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Radicals versus radicals on the far-right

August 18th, 2011

The radical right-wing party Jobbik wants to present itself as a viable alternative to the present government at the next elections. Liberal commentators argue that uniting all the groups to the right of Fidesz, including radical parliamentary politicians and extremist far-right groups may not be feasible.

Jobbik has crashed again into the signpost that separates radicals wearing ties from those wearing hoods, ” write liberal commentators András Kósa and Ádám Kiss in Hírszerző.

At a festival organized by the extreme right-wing Sixty-Four Counties Youth Movement, Zsolt Tyirityán, head of  the ‘Betyársereg’ (Bandit’s Army – an association loosely allied with Jobbik) outlined in a roundtable discussion the possibility of race wars. He noted  that Hungarian radicals should be prepared to “pull the trigger of an automatic rifle if they see a person of a different skin colour.” Radicals, he added, should “have the courage to shoot the rotten, lousy Jews,” when Israel attacks Hungary.

In another incident, György Gyula Zagyva, a member of the Jobbik parliamentary group and honorary president of the Sixty-Four Counties Youth Movement, staged a protest at the entrance of Island (Sziget) Rock Festival in Budapest with 70 other members of the far-right group. The police had earlier banned the demonstration. Zagyva was detained for disturbing public order.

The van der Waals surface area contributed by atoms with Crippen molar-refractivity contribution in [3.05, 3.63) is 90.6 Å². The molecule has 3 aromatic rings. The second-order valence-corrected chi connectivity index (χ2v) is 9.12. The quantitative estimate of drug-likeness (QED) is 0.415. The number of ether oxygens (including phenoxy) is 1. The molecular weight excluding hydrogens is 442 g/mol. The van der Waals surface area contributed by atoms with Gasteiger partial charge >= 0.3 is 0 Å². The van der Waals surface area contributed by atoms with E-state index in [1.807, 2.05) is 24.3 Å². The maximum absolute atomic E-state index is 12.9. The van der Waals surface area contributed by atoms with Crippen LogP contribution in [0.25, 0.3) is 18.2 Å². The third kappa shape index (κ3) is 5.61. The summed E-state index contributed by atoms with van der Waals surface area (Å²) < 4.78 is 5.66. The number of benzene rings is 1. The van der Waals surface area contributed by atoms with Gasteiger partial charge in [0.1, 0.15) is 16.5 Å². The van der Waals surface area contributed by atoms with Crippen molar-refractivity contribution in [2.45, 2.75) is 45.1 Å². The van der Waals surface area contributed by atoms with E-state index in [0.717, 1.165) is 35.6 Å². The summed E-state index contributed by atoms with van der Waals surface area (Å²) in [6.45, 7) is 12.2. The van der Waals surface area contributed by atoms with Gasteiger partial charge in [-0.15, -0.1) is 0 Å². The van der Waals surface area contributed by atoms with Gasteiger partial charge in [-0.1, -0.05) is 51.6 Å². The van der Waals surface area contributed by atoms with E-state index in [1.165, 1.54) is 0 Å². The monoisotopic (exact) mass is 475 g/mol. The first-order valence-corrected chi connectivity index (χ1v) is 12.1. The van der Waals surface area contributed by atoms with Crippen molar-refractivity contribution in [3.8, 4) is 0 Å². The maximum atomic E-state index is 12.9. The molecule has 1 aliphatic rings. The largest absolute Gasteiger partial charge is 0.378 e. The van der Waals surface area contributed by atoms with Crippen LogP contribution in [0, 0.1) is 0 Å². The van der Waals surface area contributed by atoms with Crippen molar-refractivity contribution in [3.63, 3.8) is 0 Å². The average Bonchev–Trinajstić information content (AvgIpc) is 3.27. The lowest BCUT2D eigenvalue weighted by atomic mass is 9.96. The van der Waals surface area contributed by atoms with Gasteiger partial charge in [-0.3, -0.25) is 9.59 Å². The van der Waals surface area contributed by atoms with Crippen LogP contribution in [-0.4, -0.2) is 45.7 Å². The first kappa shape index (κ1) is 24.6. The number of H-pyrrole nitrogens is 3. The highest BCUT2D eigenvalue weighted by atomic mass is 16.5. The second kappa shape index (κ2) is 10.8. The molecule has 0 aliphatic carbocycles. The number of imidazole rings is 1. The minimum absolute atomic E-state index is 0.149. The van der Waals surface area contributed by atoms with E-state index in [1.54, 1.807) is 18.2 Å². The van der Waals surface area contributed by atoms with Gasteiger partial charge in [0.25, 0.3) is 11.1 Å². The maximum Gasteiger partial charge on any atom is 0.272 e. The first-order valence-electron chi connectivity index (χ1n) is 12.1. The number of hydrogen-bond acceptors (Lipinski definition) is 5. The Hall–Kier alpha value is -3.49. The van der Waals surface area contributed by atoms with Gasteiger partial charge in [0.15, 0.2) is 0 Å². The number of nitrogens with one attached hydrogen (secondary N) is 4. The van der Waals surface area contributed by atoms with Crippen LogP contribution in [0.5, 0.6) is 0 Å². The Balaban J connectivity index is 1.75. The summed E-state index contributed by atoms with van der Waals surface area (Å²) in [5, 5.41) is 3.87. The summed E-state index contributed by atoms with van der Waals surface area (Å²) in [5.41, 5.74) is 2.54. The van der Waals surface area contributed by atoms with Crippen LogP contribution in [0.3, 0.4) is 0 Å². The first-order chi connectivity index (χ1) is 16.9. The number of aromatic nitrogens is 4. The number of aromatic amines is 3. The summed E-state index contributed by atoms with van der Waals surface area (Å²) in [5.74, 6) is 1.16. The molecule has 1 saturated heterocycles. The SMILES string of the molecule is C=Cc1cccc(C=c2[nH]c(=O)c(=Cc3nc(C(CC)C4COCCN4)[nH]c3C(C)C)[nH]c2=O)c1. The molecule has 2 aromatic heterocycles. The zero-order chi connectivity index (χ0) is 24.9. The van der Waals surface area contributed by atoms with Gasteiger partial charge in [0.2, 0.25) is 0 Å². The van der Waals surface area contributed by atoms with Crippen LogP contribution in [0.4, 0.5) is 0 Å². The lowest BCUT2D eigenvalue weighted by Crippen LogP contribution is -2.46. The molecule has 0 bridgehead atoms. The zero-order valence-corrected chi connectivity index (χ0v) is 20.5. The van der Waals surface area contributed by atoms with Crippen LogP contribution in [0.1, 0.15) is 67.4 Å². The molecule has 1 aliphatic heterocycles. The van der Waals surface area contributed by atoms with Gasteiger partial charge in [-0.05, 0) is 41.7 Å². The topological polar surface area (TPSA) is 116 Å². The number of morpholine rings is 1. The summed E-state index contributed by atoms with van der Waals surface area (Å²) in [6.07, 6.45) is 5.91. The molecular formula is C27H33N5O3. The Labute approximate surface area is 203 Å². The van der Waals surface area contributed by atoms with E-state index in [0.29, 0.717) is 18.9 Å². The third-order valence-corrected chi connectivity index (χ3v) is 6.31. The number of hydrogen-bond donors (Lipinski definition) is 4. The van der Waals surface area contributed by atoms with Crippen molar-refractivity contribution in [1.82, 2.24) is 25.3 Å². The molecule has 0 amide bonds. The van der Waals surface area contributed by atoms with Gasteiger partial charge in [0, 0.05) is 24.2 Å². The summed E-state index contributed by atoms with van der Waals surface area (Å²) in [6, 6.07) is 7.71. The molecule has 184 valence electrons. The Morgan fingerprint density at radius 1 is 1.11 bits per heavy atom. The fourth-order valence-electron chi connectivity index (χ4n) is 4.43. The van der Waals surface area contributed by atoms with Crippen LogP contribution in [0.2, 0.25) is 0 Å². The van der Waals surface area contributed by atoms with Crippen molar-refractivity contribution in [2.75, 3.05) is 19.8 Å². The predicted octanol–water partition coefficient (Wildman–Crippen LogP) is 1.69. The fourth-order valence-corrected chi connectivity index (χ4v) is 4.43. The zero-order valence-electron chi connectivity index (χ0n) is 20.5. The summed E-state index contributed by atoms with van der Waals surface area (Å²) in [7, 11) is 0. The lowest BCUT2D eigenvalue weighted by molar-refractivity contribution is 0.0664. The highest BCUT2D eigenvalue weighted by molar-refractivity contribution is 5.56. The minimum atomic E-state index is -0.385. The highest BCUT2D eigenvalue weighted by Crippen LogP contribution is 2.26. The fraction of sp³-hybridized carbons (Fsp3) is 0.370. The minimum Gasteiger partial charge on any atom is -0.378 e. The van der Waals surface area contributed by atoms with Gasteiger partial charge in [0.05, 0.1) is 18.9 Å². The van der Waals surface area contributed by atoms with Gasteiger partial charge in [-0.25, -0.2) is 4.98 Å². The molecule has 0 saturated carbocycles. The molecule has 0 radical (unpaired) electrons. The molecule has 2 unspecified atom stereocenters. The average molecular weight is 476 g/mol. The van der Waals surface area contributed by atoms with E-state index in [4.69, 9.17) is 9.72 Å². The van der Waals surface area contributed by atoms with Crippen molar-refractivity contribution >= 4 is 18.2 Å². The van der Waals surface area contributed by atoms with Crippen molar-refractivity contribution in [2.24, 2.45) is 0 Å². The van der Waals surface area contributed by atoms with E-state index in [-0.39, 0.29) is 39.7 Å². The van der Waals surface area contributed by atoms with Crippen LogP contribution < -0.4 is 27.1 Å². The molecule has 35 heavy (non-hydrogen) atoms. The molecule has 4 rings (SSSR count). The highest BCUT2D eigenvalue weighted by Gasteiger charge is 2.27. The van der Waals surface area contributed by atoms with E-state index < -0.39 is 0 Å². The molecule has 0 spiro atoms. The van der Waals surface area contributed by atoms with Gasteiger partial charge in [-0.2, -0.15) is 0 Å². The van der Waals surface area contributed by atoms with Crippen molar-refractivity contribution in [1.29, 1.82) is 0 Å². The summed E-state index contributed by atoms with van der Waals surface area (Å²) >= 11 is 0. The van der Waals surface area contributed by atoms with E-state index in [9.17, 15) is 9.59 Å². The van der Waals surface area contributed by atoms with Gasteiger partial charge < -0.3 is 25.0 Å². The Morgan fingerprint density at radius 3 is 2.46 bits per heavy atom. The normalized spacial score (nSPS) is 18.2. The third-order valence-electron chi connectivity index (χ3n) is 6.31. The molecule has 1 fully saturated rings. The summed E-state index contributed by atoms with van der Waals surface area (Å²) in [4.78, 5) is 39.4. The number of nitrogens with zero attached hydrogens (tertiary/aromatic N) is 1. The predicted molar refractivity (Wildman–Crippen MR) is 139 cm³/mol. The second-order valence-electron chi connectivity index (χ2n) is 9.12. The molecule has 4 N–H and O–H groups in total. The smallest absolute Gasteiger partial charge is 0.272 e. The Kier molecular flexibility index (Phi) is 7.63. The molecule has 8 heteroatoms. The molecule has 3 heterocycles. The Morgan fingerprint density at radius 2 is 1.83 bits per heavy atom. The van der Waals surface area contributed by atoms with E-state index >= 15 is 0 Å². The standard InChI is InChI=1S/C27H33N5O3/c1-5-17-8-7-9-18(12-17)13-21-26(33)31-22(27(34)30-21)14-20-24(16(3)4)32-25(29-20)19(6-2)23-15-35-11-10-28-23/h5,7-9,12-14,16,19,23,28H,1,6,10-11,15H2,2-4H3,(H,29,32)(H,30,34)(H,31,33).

Jobbik at first declined to comment on these incidents, but later distanced itself in passing from such words and actions. Party chairman Gábor Vona told a press conference that Jobbik was opposed to violence, and there was a certain line which the party was not prepared to cross, but then refused to take questions from journalists.

The incidents show how hard it will be to unite radicals disappointed by the current government, Kósa and Kiss suggest. On the one hand, Jobbik wants to prove that it is a responsible and trustworthy party, a possible alternative to the governing centre-right coalition. On the other hand, Jobbik wants to maximize its support and thus often pays lip service to the violent rhetoric used by extreme right groups. “A reasonable proposal based on democratic principles, is followed by gruesome statements, anti-semitic and unrealistic ideas.”

Kósa and Kiss note that while in opposition, the current PM Viktor Orbán also tried to unite the opposition under a single banner, but could not keep moderate conservatives and radical right-wing sympathizers together for long. Jobbik has grown out of the right-wing branches of the great anti-socialist alliance led by Fidesz. It may happen that Jobbik will have to face similar challenges. “We are curious to see what Jobbik will do with its own right-wing radicals,” Kósa and Kiss conclude.

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